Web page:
Olives/Olive oil

Olives are a big part of my favorite diet – the Mediterranean diet. I've said before that I could imagine a doctor writing a prescription for a daily dose of olive oil. Studies show that olives are good for the heart, support bone health, and protect against cancer.

Olives contain 10.7 grams of fat per 100-gram serving (about 25 olives). Extra-virgin olive oil has 14 grams of saturated fat and 78.3 grams of unsaturated fat in a 100-gram portion. Consume four servings of olives (about 100 olives) or 7 tablespoons of olive oil, and you'll have met your daily fat needs.


The first written record of edamame comes from China, around 200 B.C.E., where the beans were used medicinally. Eventually China introduced edamame to Japan, and they became wildly popular there.

Edamame is high in fiber and contains soy protein. It's good for your heart and can reduce your low-density lipoprotein ("LDL") cholesterol (the "bad" kind). Edamame makes a great snack for folks with diabetes because it slows sugar absorption and prevents blood-sugar spikes. And its high levels of soy isoflavones – which act like "natural estrogens" in the body – may be protective against certain cancers and osteoporosis, and they can relieve symptoms of menopause.

Cook just one cup of edamame for 8 grams of fat. So just about five servings are needed per day to satisfy your daily fat needs. And nearly half of that (3.4 grams) is polyunsaturated fat. One serving of edamame also has a modest amount of omega-3 fatty acids and a single gram of saturated fat.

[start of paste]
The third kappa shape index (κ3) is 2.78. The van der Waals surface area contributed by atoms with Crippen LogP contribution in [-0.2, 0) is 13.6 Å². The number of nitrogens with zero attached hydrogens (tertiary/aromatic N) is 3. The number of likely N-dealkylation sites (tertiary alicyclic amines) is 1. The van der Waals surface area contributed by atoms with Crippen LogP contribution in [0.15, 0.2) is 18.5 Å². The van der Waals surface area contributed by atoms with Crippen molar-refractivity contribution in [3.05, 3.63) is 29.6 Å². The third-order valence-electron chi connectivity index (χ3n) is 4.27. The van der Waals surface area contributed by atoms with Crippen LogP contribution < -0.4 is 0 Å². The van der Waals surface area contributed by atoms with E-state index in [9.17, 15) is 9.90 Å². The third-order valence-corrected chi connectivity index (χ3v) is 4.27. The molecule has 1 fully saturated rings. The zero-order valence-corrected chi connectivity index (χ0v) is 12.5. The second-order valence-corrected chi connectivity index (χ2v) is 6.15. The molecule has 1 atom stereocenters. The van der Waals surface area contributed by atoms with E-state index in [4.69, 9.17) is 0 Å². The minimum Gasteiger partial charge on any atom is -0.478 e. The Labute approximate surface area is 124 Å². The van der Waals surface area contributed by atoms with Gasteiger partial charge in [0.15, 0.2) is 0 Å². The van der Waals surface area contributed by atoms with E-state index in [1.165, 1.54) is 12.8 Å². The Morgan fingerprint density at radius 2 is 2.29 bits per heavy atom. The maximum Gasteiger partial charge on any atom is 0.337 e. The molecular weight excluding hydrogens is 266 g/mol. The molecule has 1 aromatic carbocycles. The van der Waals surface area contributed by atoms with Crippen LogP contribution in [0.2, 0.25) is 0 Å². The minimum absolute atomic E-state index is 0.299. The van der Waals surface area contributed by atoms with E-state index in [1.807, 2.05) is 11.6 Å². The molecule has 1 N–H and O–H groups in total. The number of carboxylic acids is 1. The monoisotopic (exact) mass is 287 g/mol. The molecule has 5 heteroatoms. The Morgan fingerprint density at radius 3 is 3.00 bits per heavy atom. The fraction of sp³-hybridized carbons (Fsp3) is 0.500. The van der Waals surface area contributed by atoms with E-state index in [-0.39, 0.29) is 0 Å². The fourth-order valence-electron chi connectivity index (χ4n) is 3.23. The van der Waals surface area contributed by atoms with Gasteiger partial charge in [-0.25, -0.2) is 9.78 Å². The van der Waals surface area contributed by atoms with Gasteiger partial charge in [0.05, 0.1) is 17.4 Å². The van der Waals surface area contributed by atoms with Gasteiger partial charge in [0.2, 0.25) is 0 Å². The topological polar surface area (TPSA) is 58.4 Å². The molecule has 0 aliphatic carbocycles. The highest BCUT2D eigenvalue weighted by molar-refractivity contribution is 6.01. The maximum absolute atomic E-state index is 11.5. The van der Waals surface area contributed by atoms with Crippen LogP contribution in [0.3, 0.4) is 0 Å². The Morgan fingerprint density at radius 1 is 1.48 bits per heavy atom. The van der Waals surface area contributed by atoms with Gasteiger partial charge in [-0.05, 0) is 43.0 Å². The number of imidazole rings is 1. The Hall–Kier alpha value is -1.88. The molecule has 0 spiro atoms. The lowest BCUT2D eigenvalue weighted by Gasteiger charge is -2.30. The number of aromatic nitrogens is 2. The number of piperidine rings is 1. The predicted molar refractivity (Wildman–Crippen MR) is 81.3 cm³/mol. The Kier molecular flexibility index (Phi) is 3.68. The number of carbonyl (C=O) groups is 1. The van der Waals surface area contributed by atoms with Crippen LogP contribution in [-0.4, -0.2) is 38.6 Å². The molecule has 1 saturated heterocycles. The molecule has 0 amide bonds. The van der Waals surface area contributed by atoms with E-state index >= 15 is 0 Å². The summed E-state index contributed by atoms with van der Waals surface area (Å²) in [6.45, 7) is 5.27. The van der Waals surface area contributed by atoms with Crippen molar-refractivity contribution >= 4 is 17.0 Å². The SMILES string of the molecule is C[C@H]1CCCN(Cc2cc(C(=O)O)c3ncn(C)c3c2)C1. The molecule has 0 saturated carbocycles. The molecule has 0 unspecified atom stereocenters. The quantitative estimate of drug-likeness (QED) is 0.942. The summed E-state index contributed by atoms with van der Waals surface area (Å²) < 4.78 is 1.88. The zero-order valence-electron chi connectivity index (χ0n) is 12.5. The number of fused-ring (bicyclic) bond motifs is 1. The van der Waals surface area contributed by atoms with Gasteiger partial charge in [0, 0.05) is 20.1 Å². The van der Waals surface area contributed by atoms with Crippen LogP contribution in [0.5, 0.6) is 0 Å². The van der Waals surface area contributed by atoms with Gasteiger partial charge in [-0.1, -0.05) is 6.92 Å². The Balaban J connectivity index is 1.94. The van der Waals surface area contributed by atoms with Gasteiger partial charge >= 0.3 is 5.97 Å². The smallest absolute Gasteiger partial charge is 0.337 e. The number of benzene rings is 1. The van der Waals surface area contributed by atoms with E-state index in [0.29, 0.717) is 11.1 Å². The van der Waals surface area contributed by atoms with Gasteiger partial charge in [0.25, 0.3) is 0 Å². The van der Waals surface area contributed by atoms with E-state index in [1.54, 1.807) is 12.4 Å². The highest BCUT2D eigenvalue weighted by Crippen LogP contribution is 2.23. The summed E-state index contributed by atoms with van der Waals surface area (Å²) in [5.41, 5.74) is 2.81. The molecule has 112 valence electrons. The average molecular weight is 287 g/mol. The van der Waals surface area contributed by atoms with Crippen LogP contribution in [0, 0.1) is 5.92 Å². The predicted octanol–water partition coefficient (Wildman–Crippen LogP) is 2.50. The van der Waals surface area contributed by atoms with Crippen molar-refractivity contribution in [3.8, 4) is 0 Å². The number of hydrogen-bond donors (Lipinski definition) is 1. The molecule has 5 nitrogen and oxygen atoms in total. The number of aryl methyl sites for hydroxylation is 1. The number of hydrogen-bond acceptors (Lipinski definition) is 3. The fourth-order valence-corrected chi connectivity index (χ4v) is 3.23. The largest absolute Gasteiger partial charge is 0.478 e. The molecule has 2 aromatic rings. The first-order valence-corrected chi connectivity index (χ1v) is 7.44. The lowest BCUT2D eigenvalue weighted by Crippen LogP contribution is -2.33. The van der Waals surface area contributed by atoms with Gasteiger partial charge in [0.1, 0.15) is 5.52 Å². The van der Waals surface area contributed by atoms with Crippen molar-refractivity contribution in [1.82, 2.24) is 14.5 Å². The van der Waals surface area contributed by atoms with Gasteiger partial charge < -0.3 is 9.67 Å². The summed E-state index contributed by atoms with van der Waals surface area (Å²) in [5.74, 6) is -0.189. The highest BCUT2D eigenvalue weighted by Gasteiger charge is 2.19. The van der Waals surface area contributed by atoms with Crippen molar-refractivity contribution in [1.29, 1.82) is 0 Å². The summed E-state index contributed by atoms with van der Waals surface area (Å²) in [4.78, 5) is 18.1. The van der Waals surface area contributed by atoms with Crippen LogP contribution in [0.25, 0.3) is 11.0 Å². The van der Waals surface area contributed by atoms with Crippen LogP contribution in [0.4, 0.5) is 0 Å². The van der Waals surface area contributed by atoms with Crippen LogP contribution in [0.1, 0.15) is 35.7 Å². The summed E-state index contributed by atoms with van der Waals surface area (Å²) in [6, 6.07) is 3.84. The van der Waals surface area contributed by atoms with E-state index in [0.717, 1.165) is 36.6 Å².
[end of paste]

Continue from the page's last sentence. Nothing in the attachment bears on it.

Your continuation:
This is one plant some of our readers might be unfamiliar with... Purslane is a common weed that grows all over the world. And while it's eaten throughout Europe, Africa, and Asia, it's not found for sale in many stores in the U.S. If you want to add purslane to your diet, it's easy to grow, and you can sometimes find it at a farmers market.

Purslane has less than 1 gram of fat per cup, but it's much higher in omega-3 fatty acids than other greens.

Omega-3 fatty acids are essential fats that we get from our diets.

It contains both alanine ("ALA") and eicosapentaenoic acids ("EPA"), which are omega-3 fatty acids typically found in meat, fish, soy, and dairy. Purslane contains five to seven times more ALA than spinach does.

Purslane is also high in many nutrients like beta-carotene, vitamin C, magnesium, manganese, potassium, iron, and calcium. It tastes slightly sour and salty, like spinach or watercress. It can be eaten raw or cooked. And a 100 gram (3.5 ounces) portion is just 16 calories, so you could eat a truckload of these without consequence.

So eat your fatty plants every day. Do what I do and load your plate with vegetables. I try and fill half of my plate with plants at every meal. It will benefit your life by supporting the health of both your body and brain. You can't live without fat, so it's important to get the right kind...

What We're Reading...


Here's to our health, wealth, and a great retirement,

Dr. David Eifrig and the Health & Wealth Bulletin Research Team
May 30, 2023